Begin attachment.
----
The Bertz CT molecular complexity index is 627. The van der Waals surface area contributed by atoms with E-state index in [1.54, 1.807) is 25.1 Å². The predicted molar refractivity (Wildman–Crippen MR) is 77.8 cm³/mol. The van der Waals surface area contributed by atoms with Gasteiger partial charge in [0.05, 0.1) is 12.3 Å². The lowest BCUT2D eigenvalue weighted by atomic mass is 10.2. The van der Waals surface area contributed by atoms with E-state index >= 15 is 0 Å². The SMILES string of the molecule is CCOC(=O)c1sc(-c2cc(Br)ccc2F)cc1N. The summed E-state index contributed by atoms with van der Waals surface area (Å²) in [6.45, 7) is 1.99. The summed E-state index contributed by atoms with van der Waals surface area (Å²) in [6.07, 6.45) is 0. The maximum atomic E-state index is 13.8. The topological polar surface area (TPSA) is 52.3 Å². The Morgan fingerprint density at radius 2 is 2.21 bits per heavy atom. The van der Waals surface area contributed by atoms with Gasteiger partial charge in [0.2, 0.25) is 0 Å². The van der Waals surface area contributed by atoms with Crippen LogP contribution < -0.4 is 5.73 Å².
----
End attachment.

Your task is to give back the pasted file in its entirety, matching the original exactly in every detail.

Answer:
The Bertz CT molecular complexity index is 627. The van der Waals surface area contributed by atoms with E-state index in [1.54, 1.807) is 25.1 Å². The predicted molar refractivity (Wildman–Crippen MR) is 77.8 cm³/mol. The van der Waals surface area contributed by atoms with Gasteiger partial charge in [0.05, 0.1) is 12.3 Å². The lowest BCUT2D eigenvalue weighted by atomic mass is 10.2. The van der Waals surface area contributed by atoms with E-state index >= 15 is 0 Å². The SMILES string of the molecule is CCOC(=O)c1sc(-c2cc(Br)ccc2F)cc1N. The summed E-state index contributed by atoms with van der Waals surface area (Å²) in [6.45, 7) is 1.99. The summed E-state index contributed by atoms with van der Waals surface area (Å²) in [6.07, 6.45) is 0. The maximum atomic E-state index is 13.8. The topological polar surface area (TPSA) is 52.3 Å². The Morgan fingerprint density at radius 2 is 2.21 bits per heavy atom. The van der Waals surface area contributed by atoms with Gasteiger partial charge in [0.2, 0.25) is 0 Å². The van der Waals surface area contributed by atoms with Crippen LogP contribution < -0.4 is 5.73 Å².